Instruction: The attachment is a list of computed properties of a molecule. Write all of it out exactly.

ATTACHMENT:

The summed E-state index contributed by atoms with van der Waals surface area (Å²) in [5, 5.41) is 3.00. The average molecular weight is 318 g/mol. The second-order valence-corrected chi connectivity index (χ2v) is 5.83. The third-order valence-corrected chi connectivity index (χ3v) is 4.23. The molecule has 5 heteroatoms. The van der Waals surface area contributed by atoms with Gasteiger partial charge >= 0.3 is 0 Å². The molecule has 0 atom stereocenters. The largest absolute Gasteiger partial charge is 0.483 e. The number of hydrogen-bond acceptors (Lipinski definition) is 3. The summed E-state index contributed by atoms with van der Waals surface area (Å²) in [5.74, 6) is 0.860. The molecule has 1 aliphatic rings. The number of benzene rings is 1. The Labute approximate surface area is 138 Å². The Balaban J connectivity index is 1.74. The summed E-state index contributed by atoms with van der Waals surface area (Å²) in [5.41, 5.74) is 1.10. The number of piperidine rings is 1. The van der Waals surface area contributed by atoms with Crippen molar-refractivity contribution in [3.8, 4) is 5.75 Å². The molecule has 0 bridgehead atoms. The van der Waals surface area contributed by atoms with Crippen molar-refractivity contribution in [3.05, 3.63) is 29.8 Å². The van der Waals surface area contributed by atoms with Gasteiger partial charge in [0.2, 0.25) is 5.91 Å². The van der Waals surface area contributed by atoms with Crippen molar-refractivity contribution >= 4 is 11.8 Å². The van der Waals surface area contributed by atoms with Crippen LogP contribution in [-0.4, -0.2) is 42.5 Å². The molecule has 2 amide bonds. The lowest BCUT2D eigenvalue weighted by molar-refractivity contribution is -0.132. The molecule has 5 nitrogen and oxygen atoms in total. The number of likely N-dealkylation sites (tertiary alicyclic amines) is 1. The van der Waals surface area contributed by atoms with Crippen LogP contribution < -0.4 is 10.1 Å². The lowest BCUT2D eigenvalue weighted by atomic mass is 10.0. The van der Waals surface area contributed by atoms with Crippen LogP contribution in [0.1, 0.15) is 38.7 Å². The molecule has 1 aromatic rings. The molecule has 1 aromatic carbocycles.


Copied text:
The summed E-state index contributed by atoms with van der Waals surface area (Å²) in [5, 5.41) is 3.00. The average molecular weight is 318 g/mol. The second-order valence-corrected chi connectivity index (χ2v) is 5.83. The third-order valence-corrected chi connectivity index (χ3v) is 4.23. The molecule has 5 heteroatoms. The van der Waals surface area contributed by atoms with Gasteiger partial charge >= 0.3 is 0 Å². The molecule has 0 atom stereocenters. The largest absolute Gasteiger partial charge is 0.483 e. The number of hydrogen-bond acceptors (Lipinski definition) is 3. The summed E-state index contributed by atoms with van der Waals surface area (Å²) in [5.74, 6) is 0.860. The molecule has 1 aliphatic rings. The number of benzene rings is 1. The Labute approximate surface area is 138 Å². The Balaban J connectivity index is 1.74. The summed E-state index contributed by atoms with van der Waals surface area (Å²) in [5.41, 5.74) is 1.10. The number of piperidine rings is 1. The van der Waals surface area contributed by atoms with Crippen molar-refractivity contribution in [3.8, 4) is 5.75 Å². The molecule has 0 bridgehead atoms. The van der Waals surface area contributed by atoms with Crippen molar-refractivity contribution in [3.05, 3.63) is 29.8 Å². The van der Waals surface area contributed by atoms with Gasteiger partial charge in [0.2, 0.25) is 5.91 Å². The van der Waals surface area contributed by atoms with Crippen molar-refractivity contribution >= 4 is 11.8 Å². The van der Waals surface area contributed by atoms with Crippen LogP contribution in [-0.4, -0.2) is 42.5 Å². The molecule has 2 amide bonds. The lowest BCUT2D eigenvalue weighted by molar-refractivity contribution is -0.132. The molecule has 5 nitrogen and oxygen atoms in total. The number of likely N-dealkylation sites (tertiary alicyclic amines) is 1. The van der Waals surface area contributed by atoms with Crippen LogP contribution < -0.4 is 10.1 Å². The lowest BCUT2D eigenvalue weighted by atomic mass is 10.0. The van der Waals surface area contributed by atoms with Crippen LogP contribution in [0.1, 0.15) is 38.7 Å². The molecule has 1 aromatic rings. The molecule has 1 aromatic carbocycles.